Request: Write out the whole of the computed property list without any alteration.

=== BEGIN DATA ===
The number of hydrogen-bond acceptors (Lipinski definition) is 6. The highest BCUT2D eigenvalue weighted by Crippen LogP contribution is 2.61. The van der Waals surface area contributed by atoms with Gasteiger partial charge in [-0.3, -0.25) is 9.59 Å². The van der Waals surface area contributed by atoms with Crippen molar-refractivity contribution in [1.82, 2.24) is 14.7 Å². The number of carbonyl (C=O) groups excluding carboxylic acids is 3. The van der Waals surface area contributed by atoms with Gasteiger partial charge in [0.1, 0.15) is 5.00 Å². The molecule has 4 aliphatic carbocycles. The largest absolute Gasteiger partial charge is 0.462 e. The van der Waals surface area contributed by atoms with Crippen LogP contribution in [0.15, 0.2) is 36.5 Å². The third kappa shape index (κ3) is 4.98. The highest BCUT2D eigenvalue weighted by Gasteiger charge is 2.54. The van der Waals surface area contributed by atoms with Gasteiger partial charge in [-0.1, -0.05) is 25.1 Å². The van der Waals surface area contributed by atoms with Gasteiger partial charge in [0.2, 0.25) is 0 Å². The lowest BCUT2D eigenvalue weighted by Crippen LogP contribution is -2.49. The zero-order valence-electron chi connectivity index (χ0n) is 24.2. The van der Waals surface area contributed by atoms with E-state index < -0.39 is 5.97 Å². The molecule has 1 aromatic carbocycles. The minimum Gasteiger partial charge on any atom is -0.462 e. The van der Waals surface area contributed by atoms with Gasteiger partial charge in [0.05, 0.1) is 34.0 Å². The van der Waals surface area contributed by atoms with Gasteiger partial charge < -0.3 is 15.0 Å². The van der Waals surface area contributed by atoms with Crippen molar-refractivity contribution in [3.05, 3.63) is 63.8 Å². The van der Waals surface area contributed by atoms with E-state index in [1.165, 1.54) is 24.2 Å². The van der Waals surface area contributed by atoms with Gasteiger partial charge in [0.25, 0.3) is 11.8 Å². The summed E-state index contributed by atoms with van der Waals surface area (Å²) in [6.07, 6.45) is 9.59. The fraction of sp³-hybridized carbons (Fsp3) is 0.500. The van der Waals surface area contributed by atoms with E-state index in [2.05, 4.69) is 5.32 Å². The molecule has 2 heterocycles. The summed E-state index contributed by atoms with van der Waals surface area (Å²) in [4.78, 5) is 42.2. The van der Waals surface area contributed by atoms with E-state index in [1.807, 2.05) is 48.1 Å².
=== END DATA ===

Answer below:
The number of hydrogen-bond acceptors (Lipinski definition) is 6. The highest BCUT2D eigenvalue weighted by Crippen LogP contribution is 2.61. The van der Waals surface area contributed by atoms with Gasteiger partial charge in [-0.3, -0.25) is 9.59 Å². The van der Waals surface area contributed by atoms with Crippen molar-refractivity contribution in [1.82, 2.24) is 14.7 Å². The number of carbonyl (C=O) groups excluding carboxylic acids is 3. The van der Waals surface area contributed by atoms with Gasteiger partial charge in [0.1, 0.15) is 5.00 Å². The molecule has 4 aliphatic carbocycles. The largest absolute Gasteiger partial charge is 0.462 e. The van der Waals surface area contributed by atoms with Crippen LogP contribution in [0.15, 0.2) is 36.5 Å². The third kappa shape index (κ3) is 4.98. The highest BCUT2D eigenvalue weighted by Gasteiger charge is 2.54. The van der Waals surface area contributed by atoms with Gasteiger partial charge in [-0.1, -0.05) is 25.1 Å². The van der Waals surface area contributed by atoms with Gasteiger partial charge in [0.2, 0.25) is 0 Å². The lowest BCUT2D eigenvalue weighted by Crippen LogP contribution is -2.49. The zero-order valence-electron chi connectivity index (χ0n) is 24.2. The van der Waals surface area contributed by atoms with E-state index < -0.39 is 5.97 Å². The molecule has 1 aromatic carbocycles. The minimum Gasteiger partial charge on any atom is -0.462 e. The van der Waals surface area contributed by atoms with Gasteiger partial charge in [0.05, 0.1) is 34.0 Å². The van der Waals surface area contributed by atoms with Gasteiger partial charge < -0.3 is 15.0 Å². The van der Waals surface area contributed by atoms with Crippen molar-refractivity contribution in [3.05, 3.63) is 63.8 Å². The van der Waals surface area contributed by atoms with E-state index in [1.165, 1.54) is 24.2 Å². The van der Waals surface area contributed by atoms with Gasteiger partial charge in [0.25, 0.3) is 11.8 Å². The summed E-state index contributed by atoms with van der Waals surface area (Å²) in [6.07, 6.45) is 9.59. The fraction of sp³-hybridized carbons (Fsp3) is 0.500. The van der Waals surface area contributed by atoms with E-state index in [2.05, 4.69) is 5.32 Å². The molecule has 2 heterocycles. The summed E-state index contributed by atoms with van der Waals surface area (Å²) in [4.78, 5) is 42.2. The van der Waals surface area contributed by atoms with E-state index in [1.807, 2.05) is 48.1 Å².